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Perry's Index to the Aesopica

Fables exist in many versions; here is one version in English:


The doctor asked his patient, 'How are you feeling?' The patient said, 'Woe is me! I'm shivering all over, which has me very worried.' The doctor assured the patient that this was actually a good sign. The next time the doctor asked the patient how he was doing, the man replied, 'I feel awful: I'm suffering from a high fever which has me confined to bed.' Again the doctor said that this was a positive symptom. Finally a member of the man's family asked, 'How are you doing, my dear brother? I hope you get well soon!' The man replied, 'I'm dying of positive symptoms!'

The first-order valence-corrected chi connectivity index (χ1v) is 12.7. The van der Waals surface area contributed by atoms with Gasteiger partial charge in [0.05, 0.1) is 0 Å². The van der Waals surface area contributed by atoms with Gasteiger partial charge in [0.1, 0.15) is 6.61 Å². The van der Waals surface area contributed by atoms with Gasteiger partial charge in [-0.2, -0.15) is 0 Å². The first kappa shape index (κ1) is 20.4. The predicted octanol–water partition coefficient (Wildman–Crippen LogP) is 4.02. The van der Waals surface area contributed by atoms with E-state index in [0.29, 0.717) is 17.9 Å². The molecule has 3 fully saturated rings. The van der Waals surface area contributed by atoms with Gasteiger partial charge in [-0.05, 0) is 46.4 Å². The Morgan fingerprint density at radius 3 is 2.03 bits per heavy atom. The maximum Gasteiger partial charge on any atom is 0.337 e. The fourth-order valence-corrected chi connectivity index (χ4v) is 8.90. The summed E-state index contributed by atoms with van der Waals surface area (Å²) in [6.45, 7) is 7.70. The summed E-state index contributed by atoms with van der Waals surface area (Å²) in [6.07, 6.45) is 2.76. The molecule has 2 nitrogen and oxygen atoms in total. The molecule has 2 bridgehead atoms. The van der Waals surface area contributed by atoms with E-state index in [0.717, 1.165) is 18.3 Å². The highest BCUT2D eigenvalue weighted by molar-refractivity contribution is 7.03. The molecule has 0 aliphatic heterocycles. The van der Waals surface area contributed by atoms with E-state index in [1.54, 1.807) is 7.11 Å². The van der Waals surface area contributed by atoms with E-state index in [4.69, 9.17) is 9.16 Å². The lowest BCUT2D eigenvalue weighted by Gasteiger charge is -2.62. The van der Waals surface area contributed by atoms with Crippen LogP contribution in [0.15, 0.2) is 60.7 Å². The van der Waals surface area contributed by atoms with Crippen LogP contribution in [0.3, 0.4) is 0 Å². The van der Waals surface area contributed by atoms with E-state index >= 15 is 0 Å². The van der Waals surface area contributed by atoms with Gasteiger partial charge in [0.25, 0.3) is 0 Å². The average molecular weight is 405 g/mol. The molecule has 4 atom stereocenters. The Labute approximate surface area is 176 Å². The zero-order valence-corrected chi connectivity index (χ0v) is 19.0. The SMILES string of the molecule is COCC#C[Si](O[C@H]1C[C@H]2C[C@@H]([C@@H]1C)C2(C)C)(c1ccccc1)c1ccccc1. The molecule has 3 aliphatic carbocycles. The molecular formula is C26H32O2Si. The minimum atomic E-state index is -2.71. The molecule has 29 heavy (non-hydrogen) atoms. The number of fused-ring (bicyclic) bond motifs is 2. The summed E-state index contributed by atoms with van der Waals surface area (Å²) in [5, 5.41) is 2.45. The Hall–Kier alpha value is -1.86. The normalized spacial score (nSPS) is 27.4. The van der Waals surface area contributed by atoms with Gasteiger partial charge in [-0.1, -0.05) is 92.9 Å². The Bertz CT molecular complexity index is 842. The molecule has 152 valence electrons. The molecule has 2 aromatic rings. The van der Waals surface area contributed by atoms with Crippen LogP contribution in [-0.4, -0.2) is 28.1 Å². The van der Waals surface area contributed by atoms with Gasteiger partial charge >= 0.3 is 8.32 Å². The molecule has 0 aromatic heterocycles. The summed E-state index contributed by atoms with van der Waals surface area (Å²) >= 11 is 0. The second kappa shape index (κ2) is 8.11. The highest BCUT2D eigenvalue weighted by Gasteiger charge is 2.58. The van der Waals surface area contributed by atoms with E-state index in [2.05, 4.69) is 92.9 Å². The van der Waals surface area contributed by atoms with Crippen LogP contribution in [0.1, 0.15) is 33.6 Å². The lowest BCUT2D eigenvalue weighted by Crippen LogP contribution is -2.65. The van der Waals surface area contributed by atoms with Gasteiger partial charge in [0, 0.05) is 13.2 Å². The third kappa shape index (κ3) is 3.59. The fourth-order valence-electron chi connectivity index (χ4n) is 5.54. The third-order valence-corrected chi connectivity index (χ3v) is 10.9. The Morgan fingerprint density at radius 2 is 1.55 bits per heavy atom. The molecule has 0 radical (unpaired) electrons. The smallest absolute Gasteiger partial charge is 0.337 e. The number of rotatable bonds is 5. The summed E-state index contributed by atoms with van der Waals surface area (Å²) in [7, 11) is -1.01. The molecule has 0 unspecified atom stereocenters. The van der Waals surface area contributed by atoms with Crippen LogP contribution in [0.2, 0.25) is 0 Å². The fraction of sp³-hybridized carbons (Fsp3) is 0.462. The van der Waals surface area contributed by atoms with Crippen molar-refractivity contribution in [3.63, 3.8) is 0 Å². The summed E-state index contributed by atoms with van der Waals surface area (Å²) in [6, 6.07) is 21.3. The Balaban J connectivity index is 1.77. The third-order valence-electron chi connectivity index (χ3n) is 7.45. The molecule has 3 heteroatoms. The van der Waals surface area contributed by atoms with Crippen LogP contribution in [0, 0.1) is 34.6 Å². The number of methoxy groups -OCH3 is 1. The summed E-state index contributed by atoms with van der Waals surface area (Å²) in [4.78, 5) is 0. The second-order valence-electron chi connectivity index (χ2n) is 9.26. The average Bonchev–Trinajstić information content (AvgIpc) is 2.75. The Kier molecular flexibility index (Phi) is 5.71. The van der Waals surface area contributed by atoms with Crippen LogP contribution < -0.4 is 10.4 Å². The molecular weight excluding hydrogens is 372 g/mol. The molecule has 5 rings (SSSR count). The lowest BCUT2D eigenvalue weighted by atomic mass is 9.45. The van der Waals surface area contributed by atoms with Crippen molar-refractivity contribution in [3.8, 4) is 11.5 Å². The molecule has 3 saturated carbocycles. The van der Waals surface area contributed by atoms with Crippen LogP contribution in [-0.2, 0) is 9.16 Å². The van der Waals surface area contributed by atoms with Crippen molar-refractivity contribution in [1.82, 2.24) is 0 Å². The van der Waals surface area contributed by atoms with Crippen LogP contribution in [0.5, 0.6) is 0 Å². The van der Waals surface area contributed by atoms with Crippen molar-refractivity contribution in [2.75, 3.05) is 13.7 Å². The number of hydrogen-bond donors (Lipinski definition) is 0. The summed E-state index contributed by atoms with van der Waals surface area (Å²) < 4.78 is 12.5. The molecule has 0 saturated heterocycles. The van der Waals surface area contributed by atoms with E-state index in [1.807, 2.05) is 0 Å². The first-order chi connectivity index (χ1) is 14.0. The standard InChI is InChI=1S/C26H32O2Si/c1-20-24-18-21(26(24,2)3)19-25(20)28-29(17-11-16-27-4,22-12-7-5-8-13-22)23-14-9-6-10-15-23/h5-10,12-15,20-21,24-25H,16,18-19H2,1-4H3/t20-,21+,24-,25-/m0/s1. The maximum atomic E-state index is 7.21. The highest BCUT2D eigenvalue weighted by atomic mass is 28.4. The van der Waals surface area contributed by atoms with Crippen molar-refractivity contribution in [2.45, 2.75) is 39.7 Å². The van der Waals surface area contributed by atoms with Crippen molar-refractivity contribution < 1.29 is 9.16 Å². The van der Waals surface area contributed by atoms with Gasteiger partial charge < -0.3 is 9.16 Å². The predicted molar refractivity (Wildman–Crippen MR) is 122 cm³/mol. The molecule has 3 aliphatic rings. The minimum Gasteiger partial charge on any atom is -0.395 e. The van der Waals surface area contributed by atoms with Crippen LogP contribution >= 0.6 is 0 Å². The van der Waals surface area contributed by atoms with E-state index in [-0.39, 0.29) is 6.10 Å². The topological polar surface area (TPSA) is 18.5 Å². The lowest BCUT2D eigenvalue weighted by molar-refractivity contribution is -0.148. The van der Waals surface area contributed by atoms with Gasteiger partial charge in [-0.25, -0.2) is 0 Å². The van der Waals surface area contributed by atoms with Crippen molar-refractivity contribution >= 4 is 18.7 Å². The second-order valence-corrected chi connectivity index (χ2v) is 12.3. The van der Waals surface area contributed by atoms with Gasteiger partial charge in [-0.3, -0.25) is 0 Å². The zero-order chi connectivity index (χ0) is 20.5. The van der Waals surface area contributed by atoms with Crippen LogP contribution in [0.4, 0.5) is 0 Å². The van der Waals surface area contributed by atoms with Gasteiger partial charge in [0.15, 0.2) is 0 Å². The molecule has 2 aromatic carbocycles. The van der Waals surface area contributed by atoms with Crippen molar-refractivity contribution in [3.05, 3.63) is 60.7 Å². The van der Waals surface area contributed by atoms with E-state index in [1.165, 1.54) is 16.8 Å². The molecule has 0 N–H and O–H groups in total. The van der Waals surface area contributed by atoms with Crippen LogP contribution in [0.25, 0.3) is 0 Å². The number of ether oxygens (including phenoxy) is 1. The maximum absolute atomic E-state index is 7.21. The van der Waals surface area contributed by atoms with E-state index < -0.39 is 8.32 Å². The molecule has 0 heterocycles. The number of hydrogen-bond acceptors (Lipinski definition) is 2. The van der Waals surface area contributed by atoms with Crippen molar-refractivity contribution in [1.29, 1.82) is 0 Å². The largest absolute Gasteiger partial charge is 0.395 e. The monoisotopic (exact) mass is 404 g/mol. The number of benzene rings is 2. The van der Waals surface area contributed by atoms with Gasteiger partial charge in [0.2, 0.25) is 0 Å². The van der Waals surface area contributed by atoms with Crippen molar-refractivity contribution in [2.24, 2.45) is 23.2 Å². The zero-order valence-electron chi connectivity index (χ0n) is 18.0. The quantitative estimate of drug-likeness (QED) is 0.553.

The fable shows when people want to console someone who is suffering, they usually encourage him by saying things that are not true.

Source: Aesop's Fables. A new translation by Laura Gibbs. Oxford University Press (World's Classics): Oxford, 2002.
NOTE: New cover, with new ISBN, published in 2008; contents of book unchanged.


Perry 170: Gibbs (Oxford) 585 [English]
Perry 170: L'Estrange 95 [English]
Perry 170: Chambry 249 [Greek]

You can find a compilation of Perry's index to the Aesopica in the gigantic appendix to his edition of Babrius and Phaedrus for the Loeb Classical Library (Harvard University Press: Cambridge, 1965). This book is an absolute must for anyone interested in the Aesopic fable tradition. Invaluable.